Businesses are built on decisions. Business leaders need to be able to make the right decisions at the right times, leveraging the right data and tools. It’s important to remember that not all problems demand identical decision-making strategies. By understanding different types of decisions, a leader who might be called on to make certain decisions, can better handle the situation and better prepare for the problems they will face in their leadership roles.
Programmed vs. Non-Programmed
Programmed decisions involve a routine or some repetitive process that a person knows relatively well. Because the person is familiar with all the criteria involved, the decision comes easily — as though it were programmed. In contrast, non-programmed decisions lack clear guidelines; they involve new variables that a person has not likely encountered before, and thus, they require more time and energy to resolve.
Business leaders should strive to reduce the number of non-programmed decisions facing their workforce, turning as many of them into programmed decisions. Increasing the rate of programmed decision-making is likely to improve productivity, increase consistency across an organization and bring up confidence and morale across the workforce.
Routine vs. Strategic
When decisions are simple, do not require much evaluation and are related to the general functioning of the organization, they are considered routine decisions. Routine decisions are often delegated to lower levels of leadership or members of the workforce, as long as these decision-makers can stay within the bounds of an organization’s existing policy structure.
When decisions are more complex and involve broader organizational goals, objectives or policy matters, they are strategic decisions. Strategic decisions tend to be much more significant, both in their effects and in their investments. Business leaders at higher levels of management tend to take careful analysis before making strategic decisions. As a leader begins making more strategic decisions, it might be wise for them to enroll in a decision making biases online course to ensure that they aren’t unduly swayed by frivolous details or logical fallacies.
Operational vs. Tactical
Operational decisions are those pertaining to day-to-day operations. Often, these decisions do not require complex or sensitive information, and their time horizon is relatively short. Meanwhile, tactical decisions are related to the implementation of strategic decisions, which is to say that they tend to involve larger-scale organizational change. As with routine and strategic decisions, operational and tactical decisions are best divided within the workforce between lower-level and higher-level leaders, respectively.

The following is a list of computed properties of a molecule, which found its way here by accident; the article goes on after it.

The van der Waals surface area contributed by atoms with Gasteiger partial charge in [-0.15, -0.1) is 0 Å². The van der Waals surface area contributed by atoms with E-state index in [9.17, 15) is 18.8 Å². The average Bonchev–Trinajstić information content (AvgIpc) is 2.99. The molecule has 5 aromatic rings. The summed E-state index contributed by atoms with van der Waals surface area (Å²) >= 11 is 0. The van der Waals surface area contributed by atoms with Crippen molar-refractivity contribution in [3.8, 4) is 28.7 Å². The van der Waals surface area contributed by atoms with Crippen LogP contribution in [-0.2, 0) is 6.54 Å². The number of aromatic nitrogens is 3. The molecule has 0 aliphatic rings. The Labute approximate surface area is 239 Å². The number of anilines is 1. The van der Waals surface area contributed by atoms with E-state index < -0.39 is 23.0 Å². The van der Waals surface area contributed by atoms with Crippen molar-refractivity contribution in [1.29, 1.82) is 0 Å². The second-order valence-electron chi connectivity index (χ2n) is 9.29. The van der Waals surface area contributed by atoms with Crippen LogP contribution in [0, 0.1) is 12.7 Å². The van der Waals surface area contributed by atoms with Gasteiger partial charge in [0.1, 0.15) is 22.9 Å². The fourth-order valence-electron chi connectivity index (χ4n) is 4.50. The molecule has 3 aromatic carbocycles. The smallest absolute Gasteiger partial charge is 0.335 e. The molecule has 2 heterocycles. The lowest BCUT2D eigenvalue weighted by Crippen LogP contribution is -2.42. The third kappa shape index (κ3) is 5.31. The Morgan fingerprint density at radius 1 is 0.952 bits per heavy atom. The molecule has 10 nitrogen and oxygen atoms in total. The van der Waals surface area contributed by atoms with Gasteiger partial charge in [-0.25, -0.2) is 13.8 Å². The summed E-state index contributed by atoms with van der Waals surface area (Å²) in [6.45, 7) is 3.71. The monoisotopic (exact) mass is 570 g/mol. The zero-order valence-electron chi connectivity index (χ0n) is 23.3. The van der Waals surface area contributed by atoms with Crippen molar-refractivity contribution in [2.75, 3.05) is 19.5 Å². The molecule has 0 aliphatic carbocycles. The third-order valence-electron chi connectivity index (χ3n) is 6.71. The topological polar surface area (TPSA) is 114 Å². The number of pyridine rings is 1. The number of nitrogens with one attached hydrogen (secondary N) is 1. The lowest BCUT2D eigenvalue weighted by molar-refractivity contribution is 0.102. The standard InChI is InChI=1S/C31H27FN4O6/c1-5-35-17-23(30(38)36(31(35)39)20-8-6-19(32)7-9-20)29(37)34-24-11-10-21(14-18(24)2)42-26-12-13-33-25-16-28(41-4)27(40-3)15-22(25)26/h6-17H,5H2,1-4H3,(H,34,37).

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Organizational vs. Personal
Decisions that affect businesses and are made by a person in their official capacity within the business, tend to be organizational decisions. Yet, when a person makes personal decisions, which are decisions made in the personal capacity that affect their personal life, they still have the potential to affect the organization.
Business leaders should be aware of how their personal decisions might impact their work and the business as a whole. For example, if a leader chooses to take a family vacation during a particularly busy season for their market, their business might suffer for it. Personal decisions cannot be delegated like organizational decisions can, but personal issues can be discussed with other leaders, who might have valuable insight into a personal decision’s effects.
Minor vs. Major
As the name suggests, minor decisions are small and quite inconsequential. An example of a minor decision in a business environment might be purchasing stationary for the office. In contrast, major decisions have broader ramifications on the function and future of the business.
Usually, business leaders don’t need to devote time to minor decisions, but they should put effort into understanding and researching major decisions. Of course, this isn’t to say that minor decisions are unimportant; in fact, minor decisions are critical to the functioning of a business. Yet, minor decisions should never interrupt productivity the way major decisions might.
Individual vs. Group
An individual decision is one that is made by one person without the input of others. Individuals can usually make programmed, routine, minor and personal decisions without worrying about involving another party. However, group decisions are those that should require contributions from a number of individuals. Businesses typically have committees for certain types of decisions, to ensure that important issues are appropriately analyzed by the right group members before decisions are reached.
Considering the number of decisions that a business leader will make during their career, it might be helpful to understand the categories of business decisions to help make the process go more smoothly. By sorting different decisions into these groups, leaders can become better at delegation, giving them more time to devote to the most important issues affecting their business.
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